Most Holy Trinity by Ermes Dovico

Eurovision 2024, Satanism dished out live on TV

At the Eurovision Song Contest, pentacles and devilish looks take centre stage in Ireland’s Bambie Thug's performance. Pro-lgbt messages normalise hell on unified European networks.

Culture 10_05_2024 Italiano Español

A pentacle surrounded by a circle of fire and two figures with an ostentatiously satanic look. This is the performance at Eurovision 2024, currently being held in Sweden, by the Irish singer 'Bambie Thug', born Bambie Ray Robinson in 1993, competing with the song Doomsday Blue. And we could stop here, since the images speak for themselves.

Broadcast on unified European networks, the Eurovision Song Contest is the continent's most popular music competition, now in its 68th edition and with the participation of 37 countries. In short, a sort of European Top of the Pops; and Ireland’s diabolic spectacle will predictably be repeated for Saturday night's final. Once again, a mass event created for entertainment purposes takes the stage to convey quite different messages.

More than a song, Bambie Thug's performance sounds like a curse, starting with the words with which the song opens and concludes, 'Avada Kedavra', which literally means 'mortal curse', promptly explained in the second half of the verse: 'I speak to destroy' and continues a little further: 'Through twisted tongues, a hex deployed on you'. The expression 'Avada Kedavra' has spread thanks to the Harry Potter saga, but its origins 'go back thousands of years and in Aramaic it means "to destroy"', she explains on twitter, specifying that 'as a child I was a Harry Potter fan, but obviously as a non-binary person' she is no fan of Rowling, referred to in the jargon as 'Terf', or... transphobic. One of the few clear things about the character is indeed non-binary. In short, it is quicker to understand who 'isn't' Bambie Thug than who she is. Beginning by pointing out that one must address neither her nor him, but rather 'they' (they/them). Which rightfully makes her an icon of the rainbow world.

Bambie Thug makes no secret of her dedication to magic in an extensive interview that reveals the many facets of the character. On the other hand, she herself claims, with regard to her music, to have coined the term 'ouija pop' (the reference is to the ouija board used for séances). The official video for Doomsday Blue opens with a 'blaze bible' (in addition to the symbols already mentioned at the beginning). In the video for the another song Egregore - a title taken from the world of occultism - she looks no less satanic, borrowed from the 'androgynous devil' Lui/Him from the animated series Powerpuff Girls and obviously played by her: 'He's also totally androgynous, which is peculiar because his name is literally a gender pronoun. But Him is also - they point out - "an acronym for His Infernal Majesty...". "And that makes him even better," replies Bambie Thug, who then confesses to a weakness "for villains in cartoons. I felt an affinity towards them. I just think that villains are always the best characters because they are so bold and quirky. They are unapologetically themselves'. Shee adds: 'People will say I'm some kind of Satan worshipper because of that'. Some doubts about this do indeed arise....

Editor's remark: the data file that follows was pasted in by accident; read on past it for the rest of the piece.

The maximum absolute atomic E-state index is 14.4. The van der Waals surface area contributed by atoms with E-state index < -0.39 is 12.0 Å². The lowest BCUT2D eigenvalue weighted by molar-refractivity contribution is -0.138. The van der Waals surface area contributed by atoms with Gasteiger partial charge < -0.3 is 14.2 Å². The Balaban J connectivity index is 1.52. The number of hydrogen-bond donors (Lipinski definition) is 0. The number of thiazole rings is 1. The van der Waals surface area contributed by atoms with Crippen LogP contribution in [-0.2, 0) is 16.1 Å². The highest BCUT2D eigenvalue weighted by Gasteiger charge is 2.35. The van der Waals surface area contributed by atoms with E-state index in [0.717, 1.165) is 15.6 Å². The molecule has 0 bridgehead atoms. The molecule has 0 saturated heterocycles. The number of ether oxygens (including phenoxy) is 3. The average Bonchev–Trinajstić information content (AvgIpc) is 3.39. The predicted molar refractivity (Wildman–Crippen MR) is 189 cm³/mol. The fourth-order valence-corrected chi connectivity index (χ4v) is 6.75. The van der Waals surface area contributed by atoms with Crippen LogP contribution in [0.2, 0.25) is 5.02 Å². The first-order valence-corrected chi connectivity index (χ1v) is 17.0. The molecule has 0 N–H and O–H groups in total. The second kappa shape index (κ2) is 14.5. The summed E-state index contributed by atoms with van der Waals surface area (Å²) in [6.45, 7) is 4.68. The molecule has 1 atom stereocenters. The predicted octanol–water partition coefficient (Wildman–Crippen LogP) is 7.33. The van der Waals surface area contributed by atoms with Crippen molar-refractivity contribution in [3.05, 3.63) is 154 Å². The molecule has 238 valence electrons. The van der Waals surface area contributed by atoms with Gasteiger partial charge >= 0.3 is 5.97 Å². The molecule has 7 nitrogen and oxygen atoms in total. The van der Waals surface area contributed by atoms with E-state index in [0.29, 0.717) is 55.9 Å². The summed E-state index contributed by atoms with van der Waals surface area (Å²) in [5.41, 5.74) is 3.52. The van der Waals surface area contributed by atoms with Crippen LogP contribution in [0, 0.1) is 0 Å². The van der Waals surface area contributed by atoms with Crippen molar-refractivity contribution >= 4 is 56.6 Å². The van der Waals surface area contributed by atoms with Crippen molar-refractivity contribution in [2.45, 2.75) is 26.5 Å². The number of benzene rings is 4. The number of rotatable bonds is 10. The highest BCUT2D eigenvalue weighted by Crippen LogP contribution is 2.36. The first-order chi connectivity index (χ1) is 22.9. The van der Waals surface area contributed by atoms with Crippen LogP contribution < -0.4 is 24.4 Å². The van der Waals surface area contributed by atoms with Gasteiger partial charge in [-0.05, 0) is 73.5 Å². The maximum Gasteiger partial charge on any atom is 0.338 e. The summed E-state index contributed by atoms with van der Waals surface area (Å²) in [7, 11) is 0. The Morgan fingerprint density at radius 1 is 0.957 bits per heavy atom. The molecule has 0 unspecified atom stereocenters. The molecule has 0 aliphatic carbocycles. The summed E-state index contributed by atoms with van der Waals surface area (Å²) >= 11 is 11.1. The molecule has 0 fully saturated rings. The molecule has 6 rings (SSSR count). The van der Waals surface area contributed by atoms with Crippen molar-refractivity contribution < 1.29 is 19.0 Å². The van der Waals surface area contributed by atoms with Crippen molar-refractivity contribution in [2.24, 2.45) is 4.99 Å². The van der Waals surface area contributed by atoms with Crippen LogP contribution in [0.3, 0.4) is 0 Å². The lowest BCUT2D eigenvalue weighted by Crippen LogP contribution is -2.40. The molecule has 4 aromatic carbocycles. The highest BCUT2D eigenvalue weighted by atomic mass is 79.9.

Let us return to Bambi’s passion for the occult, which emerged from childhood in a humus that mixed a magical vision of nature and Irish folklore (as well as the Lord of the Rings, much to the chagrin of the very Catholic Tolkien). "When I moved to Muswell Hill after university, I befriended a group of witchy ladies. They took me under their wing at a time when I felt lost. We meditated together and they introduced me to the crystals". What do you believe in? "I believe in energy, karma and manifestation. You can incite change in your life through your words and actions. Even if what you are trying to manifest or cast a spell for does not come back to you in the way you expect, it can cause a change within you that is still effective. Nowadays, I am also very careful with my words because words are spells'. "Words have so much power," she explains - and no one denies a priori that spiritual meanings and actions are attached to words, but what makes the difference is whether they come from above (blessings) or below (curses). In fact, judging by the lyrics competing at Eurovision, one is leaning towards the second hypothesis (should the set design with its five-pointed star not be convincing enough).

There is nothing missing from her armoury: 'I also do a lot of magic with sigils,' she says. "There are many sigils you can use, but I also make my own. The personal sigil I use seems very powerful." At this point what's missing? "I am also learning to read tarot cards and some time ago I did a Reiki course." And after so much 'spirituality', the interview ends with the cry of: "Trans rights, now!". Without doubt, this will be sufficient for certain candid progressive souls to welcome with open arms the umpteenth 'normalisation' of satanic elements, in prime time and during an internationally broadcast musical event, whose organisers deserve the (de)merit of bringing this into the homes of Europeans. But for the modern (ir)rationalist Weltanschauung, obscurantism is represented by churches and crucifixes, not by horns and five-pointed stars, all the more so when accompanied by politically correct messages...


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